Much of what we know about individuals was published in two blog posts last year, imaginatively titled Queensland #1 (7 September 2015) and Queensland #2 (14 September 2015). The following are some more general observations:
Census recordsThe Australian Census of 1933 - the first one to specify "Lithuania" as a place of birth - recorded 15 people in Queensland who had given that as their place of birth (12 males and 3 females), while the 1947 Census recorded 21 people (13 males and 8 females);
- by 1954, with the influx of post-WW2 migrants, the number of people in Queensland giving Lithuania as their place of birth had jumped to 405, although males continued to predominate approximately 3:1.
Geographical dispersalMany Lithuanian-born migrants appear to have settled in regional Queensland, not in the capital city of Brisbane. Metraštis (the Lithuanian Yearbook, 1961) reported EC Phillule's advice that by 1938 there were only two Lithuanians living in Brisbane, although there had been more previously.
- Other localities where settlers put down roots included Rockhampton, Mackay, Proserpine, Charters Towers, Ipswich, Chinchilla, and Mt Isa;
- in contrast, Lithuanian-born migrants to most other Australian states appear to have preferred settling in the capital cities.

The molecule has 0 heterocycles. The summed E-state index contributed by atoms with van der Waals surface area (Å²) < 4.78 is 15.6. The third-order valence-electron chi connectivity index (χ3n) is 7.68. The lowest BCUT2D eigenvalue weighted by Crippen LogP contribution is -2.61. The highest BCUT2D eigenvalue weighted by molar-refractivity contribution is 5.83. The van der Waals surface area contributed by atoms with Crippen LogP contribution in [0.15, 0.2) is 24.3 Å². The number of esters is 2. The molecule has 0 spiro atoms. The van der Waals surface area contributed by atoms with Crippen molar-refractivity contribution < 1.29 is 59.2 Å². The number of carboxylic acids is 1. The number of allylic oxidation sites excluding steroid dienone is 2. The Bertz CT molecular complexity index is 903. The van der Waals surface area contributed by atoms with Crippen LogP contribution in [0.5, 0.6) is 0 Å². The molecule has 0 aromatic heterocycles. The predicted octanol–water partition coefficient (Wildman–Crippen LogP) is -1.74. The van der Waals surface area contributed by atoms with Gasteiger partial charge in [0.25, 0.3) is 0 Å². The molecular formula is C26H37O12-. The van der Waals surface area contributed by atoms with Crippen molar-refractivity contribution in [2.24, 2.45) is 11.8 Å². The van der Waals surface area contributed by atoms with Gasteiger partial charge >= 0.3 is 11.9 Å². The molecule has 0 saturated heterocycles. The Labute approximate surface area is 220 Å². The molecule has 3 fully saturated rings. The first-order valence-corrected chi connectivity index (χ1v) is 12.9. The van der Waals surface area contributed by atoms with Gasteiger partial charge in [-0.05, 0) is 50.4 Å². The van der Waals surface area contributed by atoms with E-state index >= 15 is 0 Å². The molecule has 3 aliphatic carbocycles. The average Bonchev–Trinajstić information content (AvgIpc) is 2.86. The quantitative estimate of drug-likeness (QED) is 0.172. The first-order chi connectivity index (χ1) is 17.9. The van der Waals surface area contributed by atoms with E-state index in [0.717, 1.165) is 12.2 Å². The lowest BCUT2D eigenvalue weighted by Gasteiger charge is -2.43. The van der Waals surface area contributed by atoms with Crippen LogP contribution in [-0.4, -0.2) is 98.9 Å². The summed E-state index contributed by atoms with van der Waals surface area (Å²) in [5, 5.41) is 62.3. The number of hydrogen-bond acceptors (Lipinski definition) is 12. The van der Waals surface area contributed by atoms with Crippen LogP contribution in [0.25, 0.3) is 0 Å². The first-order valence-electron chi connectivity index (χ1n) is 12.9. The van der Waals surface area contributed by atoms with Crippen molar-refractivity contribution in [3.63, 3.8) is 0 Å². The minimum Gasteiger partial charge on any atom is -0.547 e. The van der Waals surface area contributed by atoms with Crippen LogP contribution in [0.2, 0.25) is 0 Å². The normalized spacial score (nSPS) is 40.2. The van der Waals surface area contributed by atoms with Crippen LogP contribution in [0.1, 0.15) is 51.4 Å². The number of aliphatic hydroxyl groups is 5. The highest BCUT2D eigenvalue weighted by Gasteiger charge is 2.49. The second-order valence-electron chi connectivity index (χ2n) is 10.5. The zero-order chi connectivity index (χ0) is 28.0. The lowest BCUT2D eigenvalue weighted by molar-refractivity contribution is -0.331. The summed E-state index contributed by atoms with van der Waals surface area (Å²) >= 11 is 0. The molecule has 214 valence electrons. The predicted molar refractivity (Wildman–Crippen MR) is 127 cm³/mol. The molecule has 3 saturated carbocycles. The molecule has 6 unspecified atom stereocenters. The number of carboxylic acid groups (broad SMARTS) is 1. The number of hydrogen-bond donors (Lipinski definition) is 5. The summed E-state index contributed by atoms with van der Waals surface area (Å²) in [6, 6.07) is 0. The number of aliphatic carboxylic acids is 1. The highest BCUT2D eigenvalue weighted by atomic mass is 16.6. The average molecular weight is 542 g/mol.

Migration patternsUsually the Lithuanians arrived as single men. Some remained single, others married Australian-born women, for example Edward Charles PHILLULE/PILIULIS married Lydia Annie Klatt in 1915 and William KALIN/KALINAUSKAS married Clarisse McFeeters in 1924.
However there were also some examples of family and chain migration:
- Josephine RUCKMAN, a Pole from Kaunas with Lithuanian citizenship, arrived in 1923 with her two sons and daughter;
- Sigismund ROMASZKIEWICZ, a Pole from Krekenava, arrived in 1910 with his wife and children;
- David BECKER - also known as Alex GRAY - a Jew from Kaunas with Lithuanian citizenship, had arrived in Australia from Palestine in 1927 and was later joined by his wife Hannah (born in Kaunas) and children (born in Sebastopol and Jerusalem).
Arrivals on the SS HaitanIn the early part of World War 2 (1940) a group of 32 Lithuanians with British citizenship arrived in Brisbane as part of a larger group of evacuees following a journey from the Baltic States across Siberia to Vladivostok, Hong Kong and finally Australia. Theirs is an epic story which has been researched by one of their descendants, Eve Puodžiunaitė Wicks.
The evacuees remained in Brisbane for the duration of the war, but largely dispersed once hostilities had ceased. The Courier Mail of 18 February 1941 included this story:
Social and Dance: Lithuanian national dances were a feature of the programme at a social and dance held in the Danish Hall, South Brisbane, last night by the British-Lithuanian evacuees. Lithuanian songs were given by a mixed choir, and others who contributed items were Mrs Balcunas, Mrs K Puodziunas, Misses Lena Ruskey, M Massey, F Kdesnikas [sic], A Grey, and F Kolesnikas.
Brisbane's Sunday Mail included the following on 26 November 1944:
Party for Evacuees: Nearly 600 guests ... were entertained yesterday at the New Settlers' League's Christmas party for migrants and evacuees, at the Railway Institute. The oldest guest was Mr G P Page, who is 78. He formerly lived in the Baltic States. ... Other guests were from Great Britain, Poland, Latvia, Esthonia [sic], Lithuania, Roumania, China, Malaya and Darwin. Each child received sweets from the Christmas tree.